Urban is playing an old game that does great disservice to those he presumably represents: He wants to look tough by fighting a legal battle in the court of public opinion, when any evidence he claims to have belongs in a court of law.

Show the backbone of your convictions and go to court, Mr. Urban, or shut up about this.

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York Dispatch. March 4, 2021.

Editorial: Could they be watching?

It’s hard to get away from cameras these days. Doorbell cameras, traffic cameras, surveillance at businesses, we’re all walking and driving in and out of view constantly.

And now York City Police Commissioner Michael Muldrow wants to make that video network official.

Muldrow has been in touch with Better York on the possibility of setting up a surveillance similar to one in Lancaster City, which is run by the Lancaster Safety Coalition.

The nonprofit has set up more than 100 cameras in downtown Lancaster, and the cameras are monitored by paid camera operators, according to the coalition’s website. The operators report possible criminal activity to police, and the video is available for police and can be subpoenaed by defense attorneys.

“I think that it will quickly become an invaluable tool, that if we would be able to pull it off in York, would dramatically impact our communities quickly,” Muldrow said at a community meeting on Monday.

Better York has raised $30,000 to support a feasibility study of the program, in addition to $2,500 each from the city and York County District Attorney’s Office, said Eric Menzer, chairperson of Better York.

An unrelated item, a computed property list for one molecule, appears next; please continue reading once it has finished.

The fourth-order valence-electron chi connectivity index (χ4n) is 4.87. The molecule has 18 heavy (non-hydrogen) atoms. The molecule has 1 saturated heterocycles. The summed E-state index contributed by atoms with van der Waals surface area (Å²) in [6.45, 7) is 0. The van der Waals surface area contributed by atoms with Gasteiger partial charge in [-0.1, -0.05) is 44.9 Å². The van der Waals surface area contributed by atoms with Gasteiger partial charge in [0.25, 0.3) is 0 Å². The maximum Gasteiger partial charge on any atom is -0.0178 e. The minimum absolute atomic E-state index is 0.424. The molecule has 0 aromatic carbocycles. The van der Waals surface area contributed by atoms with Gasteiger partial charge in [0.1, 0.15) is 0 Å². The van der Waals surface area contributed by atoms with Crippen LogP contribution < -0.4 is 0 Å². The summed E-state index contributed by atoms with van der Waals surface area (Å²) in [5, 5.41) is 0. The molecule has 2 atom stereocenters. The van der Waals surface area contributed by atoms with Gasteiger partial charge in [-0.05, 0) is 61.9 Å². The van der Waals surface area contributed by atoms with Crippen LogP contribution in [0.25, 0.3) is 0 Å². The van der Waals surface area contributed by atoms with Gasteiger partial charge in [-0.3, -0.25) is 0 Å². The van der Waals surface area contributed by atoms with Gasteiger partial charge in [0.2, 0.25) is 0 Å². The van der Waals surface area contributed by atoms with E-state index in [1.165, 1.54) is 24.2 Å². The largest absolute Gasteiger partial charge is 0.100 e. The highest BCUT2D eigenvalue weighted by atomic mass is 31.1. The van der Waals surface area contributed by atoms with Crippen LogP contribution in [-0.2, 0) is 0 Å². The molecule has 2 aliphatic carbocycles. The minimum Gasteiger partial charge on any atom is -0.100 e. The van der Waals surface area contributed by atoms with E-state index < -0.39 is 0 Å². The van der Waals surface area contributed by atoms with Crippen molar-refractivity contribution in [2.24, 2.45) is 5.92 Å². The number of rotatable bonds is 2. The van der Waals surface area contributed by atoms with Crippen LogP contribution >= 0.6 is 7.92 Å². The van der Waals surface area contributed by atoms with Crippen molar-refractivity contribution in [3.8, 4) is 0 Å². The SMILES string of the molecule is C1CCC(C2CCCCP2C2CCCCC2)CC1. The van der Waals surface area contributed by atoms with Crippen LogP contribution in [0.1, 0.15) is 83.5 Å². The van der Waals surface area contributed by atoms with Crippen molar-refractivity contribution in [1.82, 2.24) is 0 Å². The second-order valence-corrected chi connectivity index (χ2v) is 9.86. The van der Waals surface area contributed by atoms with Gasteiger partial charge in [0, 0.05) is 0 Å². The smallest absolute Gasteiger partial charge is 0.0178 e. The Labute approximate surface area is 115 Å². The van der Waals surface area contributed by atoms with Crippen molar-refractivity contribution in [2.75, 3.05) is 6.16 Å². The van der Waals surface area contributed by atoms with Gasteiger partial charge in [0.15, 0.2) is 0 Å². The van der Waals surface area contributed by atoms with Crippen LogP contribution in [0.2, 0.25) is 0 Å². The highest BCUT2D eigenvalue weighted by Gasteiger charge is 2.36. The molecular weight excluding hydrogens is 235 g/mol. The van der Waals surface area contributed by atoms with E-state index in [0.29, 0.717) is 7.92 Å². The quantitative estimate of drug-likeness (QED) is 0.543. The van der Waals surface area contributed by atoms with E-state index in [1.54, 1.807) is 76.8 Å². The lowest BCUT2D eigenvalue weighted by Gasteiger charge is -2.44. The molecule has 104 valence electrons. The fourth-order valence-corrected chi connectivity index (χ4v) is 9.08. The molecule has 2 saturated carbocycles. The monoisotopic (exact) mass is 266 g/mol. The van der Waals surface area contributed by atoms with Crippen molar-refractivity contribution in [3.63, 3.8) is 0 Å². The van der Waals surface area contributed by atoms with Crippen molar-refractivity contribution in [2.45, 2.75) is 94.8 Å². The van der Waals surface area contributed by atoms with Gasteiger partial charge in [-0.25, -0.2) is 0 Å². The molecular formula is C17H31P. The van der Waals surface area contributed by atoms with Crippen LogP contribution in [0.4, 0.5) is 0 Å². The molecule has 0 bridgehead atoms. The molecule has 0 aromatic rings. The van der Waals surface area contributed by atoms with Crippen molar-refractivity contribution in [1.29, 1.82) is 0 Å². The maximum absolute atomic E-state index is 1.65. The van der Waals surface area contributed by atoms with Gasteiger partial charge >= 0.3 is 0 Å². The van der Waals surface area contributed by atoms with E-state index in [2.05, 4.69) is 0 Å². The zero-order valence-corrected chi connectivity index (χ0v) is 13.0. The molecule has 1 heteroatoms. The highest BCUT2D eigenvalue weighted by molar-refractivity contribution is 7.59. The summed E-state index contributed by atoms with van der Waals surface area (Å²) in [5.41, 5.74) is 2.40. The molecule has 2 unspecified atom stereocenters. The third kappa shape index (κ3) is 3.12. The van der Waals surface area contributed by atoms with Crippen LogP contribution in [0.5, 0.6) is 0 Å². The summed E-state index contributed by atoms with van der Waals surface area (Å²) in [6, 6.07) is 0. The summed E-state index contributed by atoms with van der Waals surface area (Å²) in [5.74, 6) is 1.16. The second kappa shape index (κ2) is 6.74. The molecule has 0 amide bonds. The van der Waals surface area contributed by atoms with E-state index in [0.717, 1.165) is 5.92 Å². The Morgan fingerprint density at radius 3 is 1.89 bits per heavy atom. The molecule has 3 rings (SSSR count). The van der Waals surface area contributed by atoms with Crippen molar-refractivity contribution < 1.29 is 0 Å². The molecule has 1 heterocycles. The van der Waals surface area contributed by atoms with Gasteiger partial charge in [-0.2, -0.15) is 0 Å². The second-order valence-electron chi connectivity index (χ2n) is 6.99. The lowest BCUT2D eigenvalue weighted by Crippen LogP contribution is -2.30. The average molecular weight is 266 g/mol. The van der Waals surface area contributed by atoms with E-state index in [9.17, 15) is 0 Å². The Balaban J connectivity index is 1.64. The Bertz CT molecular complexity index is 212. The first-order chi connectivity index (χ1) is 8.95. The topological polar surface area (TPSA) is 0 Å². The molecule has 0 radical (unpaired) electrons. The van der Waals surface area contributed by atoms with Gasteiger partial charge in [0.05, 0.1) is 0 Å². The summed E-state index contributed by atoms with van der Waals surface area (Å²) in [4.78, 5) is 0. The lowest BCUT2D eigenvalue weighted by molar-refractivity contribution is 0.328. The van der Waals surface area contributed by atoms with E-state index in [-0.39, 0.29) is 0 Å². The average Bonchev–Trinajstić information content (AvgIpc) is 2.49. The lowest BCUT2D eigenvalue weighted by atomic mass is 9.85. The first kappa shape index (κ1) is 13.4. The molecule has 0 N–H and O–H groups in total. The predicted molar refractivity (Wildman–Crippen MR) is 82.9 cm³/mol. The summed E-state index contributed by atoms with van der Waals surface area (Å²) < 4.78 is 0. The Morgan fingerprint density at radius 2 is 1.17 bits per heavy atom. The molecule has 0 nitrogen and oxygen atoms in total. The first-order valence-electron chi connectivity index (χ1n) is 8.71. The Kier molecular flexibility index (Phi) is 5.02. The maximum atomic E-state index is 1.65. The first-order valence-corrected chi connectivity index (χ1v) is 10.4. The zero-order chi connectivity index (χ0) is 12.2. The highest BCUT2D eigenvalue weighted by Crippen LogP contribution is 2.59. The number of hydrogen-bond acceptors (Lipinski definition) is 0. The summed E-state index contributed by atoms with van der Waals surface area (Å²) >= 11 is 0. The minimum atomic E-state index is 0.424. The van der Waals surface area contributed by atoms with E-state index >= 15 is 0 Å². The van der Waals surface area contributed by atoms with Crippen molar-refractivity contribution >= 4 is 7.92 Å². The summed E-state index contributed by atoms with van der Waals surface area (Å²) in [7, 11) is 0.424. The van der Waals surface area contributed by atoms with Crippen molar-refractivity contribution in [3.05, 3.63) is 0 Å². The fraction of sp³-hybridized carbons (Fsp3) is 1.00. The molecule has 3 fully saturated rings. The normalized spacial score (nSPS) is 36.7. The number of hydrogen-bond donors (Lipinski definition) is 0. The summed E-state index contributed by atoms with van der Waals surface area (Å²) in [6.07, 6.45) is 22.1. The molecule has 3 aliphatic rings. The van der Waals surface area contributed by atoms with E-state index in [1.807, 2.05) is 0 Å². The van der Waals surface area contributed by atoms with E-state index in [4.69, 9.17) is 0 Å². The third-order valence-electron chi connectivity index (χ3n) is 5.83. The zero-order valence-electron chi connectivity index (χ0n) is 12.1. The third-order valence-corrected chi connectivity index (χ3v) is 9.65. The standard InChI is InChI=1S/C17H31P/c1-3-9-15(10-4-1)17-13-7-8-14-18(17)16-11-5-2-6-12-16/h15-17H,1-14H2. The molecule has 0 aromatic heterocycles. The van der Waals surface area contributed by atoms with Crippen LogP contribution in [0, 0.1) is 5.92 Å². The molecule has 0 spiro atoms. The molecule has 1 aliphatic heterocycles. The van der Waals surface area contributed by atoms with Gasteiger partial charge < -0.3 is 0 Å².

“We believe there is a great degree of interest in this endeavor,” he said.

Yes, we can see where there would be a great deal of interest. York City has its share of criminal activity. Six people have been shot in five incidents since Feb. 20, and while police have made arrests in gun crimes, none of those were connected to the actual shootings that have taken place.

Having video of the many streets and corners where criminal activity is known to occur would be a dream for a police department. Just ask Lancaster City Police.

”(The surveillance network has) been very successful,” said Lancaster City Police spokesperson Bill Hickey. “We’ve had cameras that have helped us solve homicides, where the footage that was captured led to the identification and arrest of homicide suspects.”

Millersville University did a study of the Lancaster set-up in 2015, about 12 years after the coalition put the cameras in place.

It found that the video was doing what it was supposed to by providing police with evidence that they use to identify criminals and in some cases piece together the actions leading up to the crime. Defense attorneys also used the videos, although there were complaints that videos for lesser crimes often weren’t available for the defense to use because the coalition only keeps the video for 14 days.

But that study didn’t examine the privacy aspect, and that’s an area we think is being overlooked.

Yes, in many cases there is already video. But that video is being created by private individuals or businesses and isn’t being networked and watched by an organization.

We recognize the need to cut crime in the city, and we also hear consistently that witnesses to crime will not speak to police. Having a video means police can learn what happened without needing any witnesses to step forward.

But how much of everyday life would be caught on video and watched through this network? How many innocent interactions might be mistaken for crimes? While Muldrow stressed that the videos would be monitored by civilians, not police, there remains a Big Brother feeling to constant camera surveillance, even on public streets.

We think the city needs to consider the privacy of its citizens as well as their safety before putting this proposal into action.

END